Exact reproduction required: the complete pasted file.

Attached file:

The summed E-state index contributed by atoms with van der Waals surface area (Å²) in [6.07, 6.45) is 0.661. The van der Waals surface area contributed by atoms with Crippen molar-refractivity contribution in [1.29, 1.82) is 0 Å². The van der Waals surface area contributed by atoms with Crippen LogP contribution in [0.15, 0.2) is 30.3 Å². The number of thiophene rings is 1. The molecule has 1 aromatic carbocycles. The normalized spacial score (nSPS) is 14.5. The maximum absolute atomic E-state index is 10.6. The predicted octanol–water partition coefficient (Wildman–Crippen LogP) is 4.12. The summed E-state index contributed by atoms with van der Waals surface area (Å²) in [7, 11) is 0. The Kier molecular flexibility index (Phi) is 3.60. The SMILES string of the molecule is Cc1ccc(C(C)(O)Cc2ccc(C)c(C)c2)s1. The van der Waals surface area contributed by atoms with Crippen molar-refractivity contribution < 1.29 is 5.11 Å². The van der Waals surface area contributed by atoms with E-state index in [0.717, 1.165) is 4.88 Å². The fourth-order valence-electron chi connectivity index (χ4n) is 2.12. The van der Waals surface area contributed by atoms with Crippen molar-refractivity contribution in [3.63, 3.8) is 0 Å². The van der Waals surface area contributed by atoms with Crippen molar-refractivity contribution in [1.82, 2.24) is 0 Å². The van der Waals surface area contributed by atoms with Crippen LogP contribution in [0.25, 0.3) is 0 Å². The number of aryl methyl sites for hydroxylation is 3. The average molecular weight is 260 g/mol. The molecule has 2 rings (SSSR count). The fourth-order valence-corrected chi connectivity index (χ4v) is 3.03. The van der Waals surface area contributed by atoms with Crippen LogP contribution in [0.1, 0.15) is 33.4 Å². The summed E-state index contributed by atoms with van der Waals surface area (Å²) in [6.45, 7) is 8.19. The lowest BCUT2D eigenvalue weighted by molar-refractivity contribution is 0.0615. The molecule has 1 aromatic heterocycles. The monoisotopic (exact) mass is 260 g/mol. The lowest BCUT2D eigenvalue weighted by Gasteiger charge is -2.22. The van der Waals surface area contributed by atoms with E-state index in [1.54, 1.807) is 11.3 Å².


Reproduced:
The summed E-state index contributed by atoms with van der Waals surface area (Å²) in [6.07, 6.45) is 0.661. The van der Waals surface area contributed by atoms with Crippen molar-refractivity contribution in [1.29, 1.82) is 0 Å². The van der Waals surface area contributed by atoms with Crippen LogP contribution in [0.15, 0.2) is 30.3 Å². The number of thiophene rings is 1. The molecule has 1 aromatic carbocycles. The normalized spacial score (nSPS) is 14.5. The maximum absolute atomic E-state index is 10.6. The predicted octanol–water partition coefficient (Wildman–Crippen LogP) is 4.12. The summed E-state index contributed by atoms with van der Waals surface area (Å²) in [7, 11) is 0. The Kier molecular flexibility index (Phi) is 3.60. The SMILES string of the molecule is Cc1ccc(C(C)(O)Cc2ccc(C)c(C)c2)s1. The van der Waals surface area contributed by atoms with Crippen molar-refractivity contribution < 1.29 is 5.11 Å². The van der Waals surface area contributed by atoms with E-state index in [0.717, 1.165) is 4.88 Å². The fourth-order valence-electron chi connectivity index (χ4n) is 2.12. The van der Waals surface area contributed by atoms with Crippen molar-refractivity contribution in [3.63, 3.8) is 0 Å². The van der Waals surface area contributed by atoms with Crippen molar-refractivity contribution in [1.82, 2.24) is 0 Å². The van der Waals surface area contributed by atoms with Crippen LogP contribution in [0.25, 0.3) is 0 Å². The number of aryl methyl sites for hydroxylation is 3. The average molecular weight is 260 g/mol. The molecule has 2 rings (SSSR count). The fourth-order valence-corrected chi connectivity index (χ4v) is 3.03. The van der Waals surface area contributed by atoms with Crippen LogP contribution in [0.1, 0.15) is 33.4 Å². The summed E-state index contributed by atoms with van der Waals surface area (Å²) in [6.45, 7) is 8.19. The lowest BCUT2D eigenvalue weighted by molar-refractivity contribution is 0.0615. The molecule has 1 aromatic heterocycles. The monoisotopic (exact) mass is 260 g/mol. The lowest BCUT2D eigenvalue weighted by Gasteiger charge is -2.22. The van der Waals surface area contributed by atoms with E-state index in [1.54, 1.807) is 11.3 Å².